If no assessment of eligibility is reported for a resource, then it should be assumed that the surveyed property likely meets the National Register Criteria for Evaluation and thus should be considered potentially eligible for the National Register unless shown otherwise.

IMPORTANT NOTE ABOUT SCANNED SURVEY FORMS IN GNAHRGIS: In order to capture photographic images, many original paper survey forms including contact prints have been scanned and incorporated into GNAHRGIS. These survey forms with their 35mm contact prints provide the only available photographic coverage of many surveyed resources. However, the printed data on the scanned survey forms-particularly the assessments of National Register eligibility-may have been superseded by data in the computerized GNAHRGIS database. In every case, computerized data in the GNAHRGIS database should be relied upon-do not rely on possibly obsolete data printed on the scanned paper survey forms.

For Section 106 and Georgia Environmental Policy Act compliance: It may be necessary for applicants and agencies to collect additional or up-to-date field data and historical information to satisfy compliance requirements.

Query Disclaimer

"No matches" resulting from a query may mean that no such resources exist in the geographical area of the query.

However, the "no matches" report may mean:

  • The geographical area on which the query was based has not yet been field surveyed. Therefore no information about historic resources is available.
  • Historic resources matching the query parameters may exist in the geographical area of the query but were not identified in any existing surveys. This may be a fault of the surveys or the surveys may not meet current standards for coverage.
  • Map coordinates for historic resources matching your query parameters may have been inaccurately reported; as a result, the locations of these resources do not show properly.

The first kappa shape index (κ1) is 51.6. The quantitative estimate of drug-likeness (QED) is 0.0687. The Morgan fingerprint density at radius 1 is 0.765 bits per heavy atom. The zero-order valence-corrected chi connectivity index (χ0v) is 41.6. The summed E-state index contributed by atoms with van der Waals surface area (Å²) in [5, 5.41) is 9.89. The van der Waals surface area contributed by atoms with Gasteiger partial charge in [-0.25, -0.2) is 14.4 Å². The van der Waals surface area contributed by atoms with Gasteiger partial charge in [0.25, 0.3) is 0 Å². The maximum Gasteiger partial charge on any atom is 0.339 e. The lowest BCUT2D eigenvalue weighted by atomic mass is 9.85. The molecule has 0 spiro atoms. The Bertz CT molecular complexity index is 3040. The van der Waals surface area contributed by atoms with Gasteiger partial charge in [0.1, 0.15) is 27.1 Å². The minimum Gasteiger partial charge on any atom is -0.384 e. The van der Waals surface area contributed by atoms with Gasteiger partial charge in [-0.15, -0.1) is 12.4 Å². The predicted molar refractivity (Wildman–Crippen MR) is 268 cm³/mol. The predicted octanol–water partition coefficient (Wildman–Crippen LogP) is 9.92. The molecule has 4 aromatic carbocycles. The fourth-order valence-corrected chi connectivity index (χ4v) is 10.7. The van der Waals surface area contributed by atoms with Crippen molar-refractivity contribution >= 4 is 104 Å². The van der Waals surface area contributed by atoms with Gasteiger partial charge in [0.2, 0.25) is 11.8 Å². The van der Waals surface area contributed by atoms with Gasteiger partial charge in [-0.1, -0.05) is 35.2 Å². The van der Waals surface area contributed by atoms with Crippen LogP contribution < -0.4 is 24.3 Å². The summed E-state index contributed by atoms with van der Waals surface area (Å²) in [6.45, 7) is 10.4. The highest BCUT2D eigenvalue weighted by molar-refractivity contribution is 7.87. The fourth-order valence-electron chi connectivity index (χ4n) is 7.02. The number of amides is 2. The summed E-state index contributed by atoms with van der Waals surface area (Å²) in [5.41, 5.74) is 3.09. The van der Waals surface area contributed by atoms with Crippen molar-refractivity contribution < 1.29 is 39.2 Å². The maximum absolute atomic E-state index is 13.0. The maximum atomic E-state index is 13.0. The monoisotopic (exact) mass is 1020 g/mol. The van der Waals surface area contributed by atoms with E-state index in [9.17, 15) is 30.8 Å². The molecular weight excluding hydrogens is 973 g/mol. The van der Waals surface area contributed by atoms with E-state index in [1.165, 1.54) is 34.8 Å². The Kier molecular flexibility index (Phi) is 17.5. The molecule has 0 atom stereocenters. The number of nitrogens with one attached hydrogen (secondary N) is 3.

Again, the only way to know for sure if historic resources exist in any given area at the present time is to go out into the field and check for their presence or absence.

GNAHRGIS Users and Surveys

GNAHRGIS Users

General users have "read-only" access to all unrestricted surveys including data about surveyed historic properties and their mapped locations. General users also have database and GIS query capabilities for unrestricted surveys. General users cannot create new surveys nor can they add or edit survey data.

Registered users have "read-only" access to all unrestricted surveys including data about surveyed historic properties and their mapped locations. Registered uses also have database and GIS query capabilities for unrestricted surveys. Additionally, registered users can create, edit, and query their own restricted surveys. Access to restricted surveys is limited to the agencies which created them and Historic Preservation Division staff who manage GNAHRGIS.

GNAHRGIS Surveys

Field surveys of historic resources are divided into two major groups: unrestricted and restricted.

Unrestricted surveys are accessible to all users-general as well as registered. General users can read and query survey data but cannot add or edit it.

Restricted surveys are accessible only to the registered users who created them and to Historic Preservation Division staff who manage GNAHRGIS. Registered users can add or edit data to the surveys they create. Restricted surveys may be added to the unrestricted survey group, but only with the consent of the agency which created them and the approval of the Historic Preservation Division.

The editing features of GNAHRGIS have moved to a separate site.